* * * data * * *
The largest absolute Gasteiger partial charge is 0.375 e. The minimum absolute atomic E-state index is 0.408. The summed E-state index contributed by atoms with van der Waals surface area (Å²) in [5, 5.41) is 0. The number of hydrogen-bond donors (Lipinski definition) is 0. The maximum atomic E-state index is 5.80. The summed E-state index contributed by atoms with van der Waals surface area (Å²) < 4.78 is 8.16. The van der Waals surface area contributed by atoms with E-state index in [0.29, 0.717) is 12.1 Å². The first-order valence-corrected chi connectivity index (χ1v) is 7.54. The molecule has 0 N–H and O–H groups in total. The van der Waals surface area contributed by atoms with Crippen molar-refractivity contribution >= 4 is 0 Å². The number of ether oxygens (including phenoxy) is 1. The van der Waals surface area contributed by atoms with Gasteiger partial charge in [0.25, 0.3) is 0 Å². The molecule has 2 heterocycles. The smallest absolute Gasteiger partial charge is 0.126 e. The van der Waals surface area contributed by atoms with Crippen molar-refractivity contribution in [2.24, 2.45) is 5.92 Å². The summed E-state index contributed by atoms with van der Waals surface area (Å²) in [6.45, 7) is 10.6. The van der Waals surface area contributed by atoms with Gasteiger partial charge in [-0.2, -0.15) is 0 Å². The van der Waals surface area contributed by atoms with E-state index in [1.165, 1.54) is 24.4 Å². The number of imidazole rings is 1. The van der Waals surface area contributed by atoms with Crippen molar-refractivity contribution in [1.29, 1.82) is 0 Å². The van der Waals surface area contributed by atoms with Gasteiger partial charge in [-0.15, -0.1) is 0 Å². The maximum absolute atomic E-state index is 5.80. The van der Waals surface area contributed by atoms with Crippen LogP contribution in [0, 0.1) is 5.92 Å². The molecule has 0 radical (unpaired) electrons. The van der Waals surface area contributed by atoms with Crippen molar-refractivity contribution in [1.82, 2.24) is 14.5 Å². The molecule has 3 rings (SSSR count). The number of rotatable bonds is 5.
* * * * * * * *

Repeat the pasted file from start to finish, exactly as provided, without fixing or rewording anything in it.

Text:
The largest absolute Gasteiger partial charge is 0.375 e. The minimum absolute atomic E-state index is 0.408. The summed E-state index contributed by atoms with van der Waals surface area (Å²) in [5, 5.41) is 0. The number of hydrogen-bond donors (Lipinski definition) is 0. The maximum atomic E-state index is 5.80. The summed E-state index contributed by atoms with van der Waals surface area (Å²) < 4.78 is 8.16. The van der Waals surface area contributed by atoms with E-state index in [0.29, 0.717) is 12.1 Å². The first-order valence-corrected chi connectivity index (χ1v) is 7.54. The molecule has 0 N–H and O–H groups in total. The van der Waals surface area contributed by atoms with Crippen molar-refractivity contribution >= 4 is 0 Å². The number of ether oxygens (including phenoxy) is 1. The van der Waals surface area contributed by atoms with Gasteiger partial charge in [0.25, 0.3) is 0 Å². The molecule has 2 heterocycles. The smallest absolute Gasteiger partial charge is 0.126 e. The van der Waals surface area contributed by atoms with Crippen molar-refractivity contribution in [2.24, 2.45) is 5.92 Å². The summed E-state index contributed by atoms with van der Waals surface area (Å²) in [6.45, 7) is 10.6. The van der Waals surface area contributed by atoms with Gasteiger partial charge in [-0.2, -0.15) is 0 Å². The van der Waals surface area contributed by atoms with E-state index in [1.165, 1.54) is 24.4 Å². The number of imidazole rings is 1. The van der Waals surface area contributed by atoms with Crippen molar-refractivity contribution in [1.29, 1.82) is 0 Å². The van der Waals surface area contributed by atoms with Gasteiger partial charge in [-0.15, -0.1) is 0 Å². The maximum absolute atomic E-state index is 5.80. The van der Waals surface area contributed by atoms with Crippen LogP contribution in [0, 0.1) is 5.92 Å². The molecule has 0 radical (unpaired) electrons. The van der Waals surface area contributed by atoms with Crippen molar-refractivity contribution in [1.82, 2.24) is 14.5 Å². The molecule has 3 rings (SSSR count). The number of rotatable bonds is 5.